Cochlear Implants

Cochlear implants help those who have sensorineural hearing loss hear again. However, the process of implantation destroys all residual hearing since the implant is pushed into the cochlea, so only those with profound or severe hearing loss are candidates for implantation. In order to change this, we developed a hydroassisted method in which a viscous fluid (hyaluronic acid, tradename Healon) "carries" the implant into the cochlea, thereby preventing damage.

Method 1

Inject mock silicone implant into cochlea via round window with hyaluronic acid.


Histological Studies



Despite no damage to cochlear structure, there was a profound increase in compound action potential thresholds when measured before and after implantation. It was therefore hypothesized that a pulling of hyaluronic acid through the cochlea would be gentler and be less likely to cause damage.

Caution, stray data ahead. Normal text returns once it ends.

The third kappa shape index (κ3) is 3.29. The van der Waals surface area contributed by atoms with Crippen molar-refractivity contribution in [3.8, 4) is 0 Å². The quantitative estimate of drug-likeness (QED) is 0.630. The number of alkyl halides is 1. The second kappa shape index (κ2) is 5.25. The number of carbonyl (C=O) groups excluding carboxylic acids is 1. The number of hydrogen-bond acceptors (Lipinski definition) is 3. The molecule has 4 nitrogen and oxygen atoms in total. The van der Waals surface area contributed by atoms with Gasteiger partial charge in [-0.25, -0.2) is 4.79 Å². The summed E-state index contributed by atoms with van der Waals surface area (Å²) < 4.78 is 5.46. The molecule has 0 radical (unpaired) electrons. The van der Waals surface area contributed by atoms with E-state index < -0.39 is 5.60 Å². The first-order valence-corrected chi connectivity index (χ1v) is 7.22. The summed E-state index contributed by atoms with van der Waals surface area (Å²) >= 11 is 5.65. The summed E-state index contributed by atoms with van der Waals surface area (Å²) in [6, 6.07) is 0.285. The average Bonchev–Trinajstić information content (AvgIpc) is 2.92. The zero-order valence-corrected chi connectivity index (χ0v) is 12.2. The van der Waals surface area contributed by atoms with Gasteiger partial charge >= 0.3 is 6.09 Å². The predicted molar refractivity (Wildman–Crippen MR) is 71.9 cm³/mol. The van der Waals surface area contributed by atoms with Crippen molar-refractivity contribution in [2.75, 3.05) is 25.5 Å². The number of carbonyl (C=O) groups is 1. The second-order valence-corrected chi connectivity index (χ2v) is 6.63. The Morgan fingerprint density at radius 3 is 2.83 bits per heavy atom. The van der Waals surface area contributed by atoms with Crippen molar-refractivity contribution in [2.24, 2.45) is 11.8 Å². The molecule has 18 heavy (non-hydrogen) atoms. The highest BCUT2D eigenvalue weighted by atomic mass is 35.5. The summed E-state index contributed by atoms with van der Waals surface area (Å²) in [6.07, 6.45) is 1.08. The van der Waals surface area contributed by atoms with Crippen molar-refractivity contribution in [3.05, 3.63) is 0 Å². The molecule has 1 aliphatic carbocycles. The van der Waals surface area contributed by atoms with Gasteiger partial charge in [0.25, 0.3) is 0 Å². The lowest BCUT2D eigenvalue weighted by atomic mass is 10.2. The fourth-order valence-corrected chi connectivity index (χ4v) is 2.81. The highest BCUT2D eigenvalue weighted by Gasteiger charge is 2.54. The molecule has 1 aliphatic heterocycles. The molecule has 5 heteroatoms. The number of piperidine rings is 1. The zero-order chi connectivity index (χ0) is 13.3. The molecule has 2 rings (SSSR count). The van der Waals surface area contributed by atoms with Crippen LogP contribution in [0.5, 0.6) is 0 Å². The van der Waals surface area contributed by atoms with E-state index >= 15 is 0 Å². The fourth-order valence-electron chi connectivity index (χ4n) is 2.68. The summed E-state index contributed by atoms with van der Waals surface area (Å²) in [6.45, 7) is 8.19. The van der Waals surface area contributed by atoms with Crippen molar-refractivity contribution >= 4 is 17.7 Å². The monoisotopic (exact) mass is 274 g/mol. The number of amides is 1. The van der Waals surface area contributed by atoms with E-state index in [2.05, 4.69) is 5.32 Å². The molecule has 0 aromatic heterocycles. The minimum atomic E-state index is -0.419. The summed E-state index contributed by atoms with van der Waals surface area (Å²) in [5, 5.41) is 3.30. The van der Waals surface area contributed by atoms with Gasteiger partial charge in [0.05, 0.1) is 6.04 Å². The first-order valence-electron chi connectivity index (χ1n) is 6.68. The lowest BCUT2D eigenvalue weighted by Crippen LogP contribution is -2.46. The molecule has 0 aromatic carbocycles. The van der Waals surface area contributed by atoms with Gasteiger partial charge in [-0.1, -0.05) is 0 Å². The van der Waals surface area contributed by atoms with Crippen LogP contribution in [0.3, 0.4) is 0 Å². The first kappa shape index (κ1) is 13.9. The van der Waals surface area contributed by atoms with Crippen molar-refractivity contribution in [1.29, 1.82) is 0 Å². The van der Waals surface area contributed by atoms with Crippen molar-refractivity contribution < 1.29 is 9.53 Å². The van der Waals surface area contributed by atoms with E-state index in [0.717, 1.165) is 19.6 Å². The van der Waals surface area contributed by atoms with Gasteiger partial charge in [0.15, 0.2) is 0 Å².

Method 2

Gently pull mock implant into cochlea through round window, using fluid flow created by hyaluronic acid.

Histological Studies

Left gerbil cochlea, 180um implant.



Presence of air bubbles and other factors seem to result in hearing loss. A new device is being fashioned in order to prevent air bubbles and provide steady flow of HA through the cochlea.

Sushrut Kale, Post-Doc
Mailing Wu, Columbia BME Alumna and Lab Technician
Vanessa Cervantes, Columbia 4th year Medical Student
Dominic Pisano, Tufts 4th year Medical Student
Project started by Nakul Sheth, Bronx Science High School Student